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Australian Digital TV

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What is digital TV?

What are closed captions?

Why would I need captions?

How can I record to VCR?


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What is Digital TV?

Digital Television is a new way of transmitting picture and sound signals digitally. Instead of a continuous stream of information, digital transmissions are done in short bursts. To decode these new signals, you will need a digital set top box.

You plug this box into your existing aerial that you currently use to watch TV. This works because the towers that transmit analogue television are the same ones that transmit digital television.

Hantrex sell and recommend only certain set top boxes for hearing impaired viewers. This unfortunate situation has come about because some boxes do NOT conform to the Australian Standards, and so do not decode captions properly.

The many advantages of digital television are only just being exploited, and now is a great time to enter into the market. Digital television offers the same picture quality as DVD and sound is also digital, just like DVD's.

With a digital set top box, you will no longer get ghosting or snow or any interference at all. Just pure, crisp, clear pictures and high quality digital sound.

16 : 9 imageDigital television is broadcast in 16:9 format, meaning those with widescreen televisions can view programs using all their screen width. Widescreen televisions are roughly one third wider than normal 4:3 televisions.

This is a widescreen image. As you can see, there is a lot more picture to be viewed when compared to a normal 4:3 image (see below).

4 : 3 image

This is the same image in a ratio of 4:3.

Users with older 4:3 televisions can still enjoy all the benefits of widescreen using two different modes.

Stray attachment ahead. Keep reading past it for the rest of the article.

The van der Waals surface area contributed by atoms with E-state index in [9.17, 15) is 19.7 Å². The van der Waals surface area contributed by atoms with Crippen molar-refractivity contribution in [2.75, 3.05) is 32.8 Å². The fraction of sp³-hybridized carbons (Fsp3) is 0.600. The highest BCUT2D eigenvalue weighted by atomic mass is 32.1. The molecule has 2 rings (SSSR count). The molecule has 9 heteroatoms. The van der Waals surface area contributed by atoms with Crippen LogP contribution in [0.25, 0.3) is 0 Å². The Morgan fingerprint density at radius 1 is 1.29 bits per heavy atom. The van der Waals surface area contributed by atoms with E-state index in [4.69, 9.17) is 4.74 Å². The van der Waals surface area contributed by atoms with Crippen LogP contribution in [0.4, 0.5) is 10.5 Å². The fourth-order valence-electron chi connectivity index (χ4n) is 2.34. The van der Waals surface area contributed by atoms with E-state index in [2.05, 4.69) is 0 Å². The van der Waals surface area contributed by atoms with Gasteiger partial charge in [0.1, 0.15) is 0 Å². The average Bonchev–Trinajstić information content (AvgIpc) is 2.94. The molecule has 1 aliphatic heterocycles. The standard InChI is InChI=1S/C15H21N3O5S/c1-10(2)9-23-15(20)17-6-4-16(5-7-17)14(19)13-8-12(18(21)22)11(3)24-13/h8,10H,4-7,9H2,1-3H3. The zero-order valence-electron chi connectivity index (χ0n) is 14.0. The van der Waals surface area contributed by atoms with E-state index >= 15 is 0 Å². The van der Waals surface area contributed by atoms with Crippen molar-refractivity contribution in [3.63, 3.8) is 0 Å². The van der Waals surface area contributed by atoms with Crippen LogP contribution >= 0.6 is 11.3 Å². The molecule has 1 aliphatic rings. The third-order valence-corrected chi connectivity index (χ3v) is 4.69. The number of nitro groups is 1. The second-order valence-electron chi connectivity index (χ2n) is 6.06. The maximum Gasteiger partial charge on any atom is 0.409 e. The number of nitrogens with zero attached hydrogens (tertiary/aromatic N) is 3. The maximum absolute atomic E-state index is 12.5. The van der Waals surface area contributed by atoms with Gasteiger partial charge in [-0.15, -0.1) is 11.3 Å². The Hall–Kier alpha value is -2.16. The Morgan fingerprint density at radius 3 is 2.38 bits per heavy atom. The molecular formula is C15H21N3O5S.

One is the pan and scan method, which will fill the screen with picture by chopping off the left and right side of the widescreen picture, and sometimes moving the frame to the left or the right - depending on where the action is. The end result is the 4:3 picture above here.

4 : 3 letterbox image

The other method is to present the picture in the 'letterbox' format, with black bars on the top and bottom of the picture.

This preserves the original aspect ratio of the program on a 4:3 set. You may have noticed this already with some movies broadcast in analogue in the 'letterbox' format. The black bars are the same, but the picture and sound are far superior in digital.

This is the same image again, as you would see it on a 4:3 television. Note the black bars at the top and bottom. These are normal. You can choose between this letterbox format and the above pan and scan format using a digital set top box.

For deaf or hard of hearing caption users, the benefits are enormous. Not only do you get digital captions, you also get text that is much easier to read and a broad range of colors and symbols and different locations on the screen to match the speaker. All at the press of a single button!

No more '801ing'.

What's more you can record these pictures and captions on your standard VCR for later playback as an open caption video. You don't need any special boxes for your VCR, and any VCR will record the captions, as the digital set top box takes care of the decoding.

You will also find the text is much easier to read, and using new bitmap technology. Find out how to connect your standard VCR to record captions here.

Click on the links to the right for more information about technical details and how things work, as well as a run down on what closed captions are.

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